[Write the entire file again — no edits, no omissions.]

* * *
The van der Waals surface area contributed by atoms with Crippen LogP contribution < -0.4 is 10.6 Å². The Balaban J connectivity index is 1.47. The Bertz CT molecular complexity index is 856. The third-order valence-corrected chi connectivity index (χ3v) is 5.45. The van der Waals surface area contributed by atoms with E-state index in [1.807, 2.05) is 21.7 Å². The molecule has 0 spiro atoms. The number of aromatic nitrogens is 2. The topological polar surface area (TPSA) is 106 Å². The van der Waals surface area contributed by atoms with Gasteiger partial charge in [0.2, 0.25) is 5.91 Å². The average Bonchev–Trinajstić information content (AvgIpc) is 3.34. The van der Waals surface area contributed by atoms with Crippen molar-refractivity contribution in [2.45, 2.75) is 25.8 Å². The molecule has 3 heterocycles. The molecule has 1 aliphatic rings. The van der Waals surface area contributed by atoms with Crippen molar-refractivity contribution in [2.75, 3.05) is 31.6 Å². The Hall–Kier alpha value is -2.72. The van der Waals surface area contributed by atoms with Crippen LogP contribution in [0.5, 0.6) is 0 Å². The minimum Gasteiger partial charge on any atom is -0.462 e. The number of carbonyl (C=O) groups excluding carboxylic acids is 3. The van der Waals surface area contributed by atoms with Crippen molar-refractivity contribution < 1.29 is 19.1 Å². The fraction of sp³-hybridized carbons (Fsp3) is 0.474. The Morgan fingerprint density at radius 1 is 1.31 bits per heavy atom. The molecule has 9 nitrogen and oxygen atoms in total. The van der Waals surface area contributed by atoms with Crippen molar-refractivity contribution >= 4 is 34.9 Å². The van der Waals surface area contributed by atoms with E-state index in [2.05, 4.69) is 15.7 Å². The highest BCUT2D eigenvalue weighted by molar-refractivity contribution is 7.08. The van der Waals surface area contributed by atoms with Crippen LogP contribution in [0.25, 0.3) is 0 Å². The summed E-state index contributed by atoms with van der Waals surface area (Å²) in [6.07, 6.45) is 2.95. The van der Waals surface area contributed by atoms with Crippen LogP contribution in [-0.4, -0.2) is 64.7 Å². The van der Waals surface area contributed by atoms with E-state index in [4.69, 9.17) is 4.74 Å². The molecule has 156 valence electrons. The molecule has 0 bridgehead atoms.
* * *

The van der Waals surface area contributed by atoms with Crippen LogP contribution < -0.4 is 10.6 Å². The Balaban J connectivity index is 1.47. The Bertz CT molecular complexity index is 856. The third-order valence-corrected chi connectivity index (χ3v) is 5.45. The van der Waals surface area contributed by atoms with E-state index in [1.807, 2.05) is 21.7 Å². The molecule has 0 spiro atoms. The number of aromatic nitrogens is 2. The topological polar surface area (TPSA) is 106 Å². The van der Waals surface area contributed by atoms with Gasteiger partial charge in [0.2, 0.25) is 5.91 Å². The average Bonchev–Trinajstić information content (AvgIpc) is 3.34. The van der Waals surface area contributed by atoms with Crippen molar-refractivity contribution in [2.45, 2.75) is 25.8 Å². The molecule has 3 heterocycles. The molecule has 1 aliphatic rings. The van der Waals surface area contributed by atoms with Crippen molar-refractivity contribution in [2.75, 3.05) is 31.6 Å². The Hall–Kier alpha value is -2.72. The van der Waals surface area contributed by atoms with Crippen LogP contribution in [0.5, 0.6) is 0 Å². The minimum Gasteiger partial charge on any atom is -0.462 e. The number of carbonyl (C=O) groups excluding carboxylic acids is 3. The van der Waals surface area contributed by atoms with Crippen molar-refractivity contribution < 1.29 is 19.1 Å². The fraction of sp³-hybridized carbons (Fsp3) is 0.474. The Morgan fingerprint density at radius 1 is 1.31 bits per heavy atom. The molecule has 9 nitrogen and oxygen atoms in total. The van der Waals surface area contributed by atoms with Crippen molar-refractivity contribution >= 4 is 34.9 Å². The van der Waals surface area contributed by atoms with E-state index in [2.05, 4.69) is 15.7 Å². The highest BCUT2D eigenvalue weighted by molar-refractivity contribution is 7.08. The van der Waals surface area contributed by atoms with Crippen LogP contribution in [0.25, 0.3) is 0 Å². The summed E-state index contributed by atoms with van der Waals surface area (Å²) in [6.07, 6.45) is 2.95. The van der Waals surface area contributed by atoms with Crippen LogP contribution in [-0.4, -0.2) is 64.7 Å². The van der Waals surface area contributed by atoms with E-state index in [4.69, 9.17) is 4.74 Å². The molecule has 156 valence electrons. The molecule has 0 bridgehead atoms.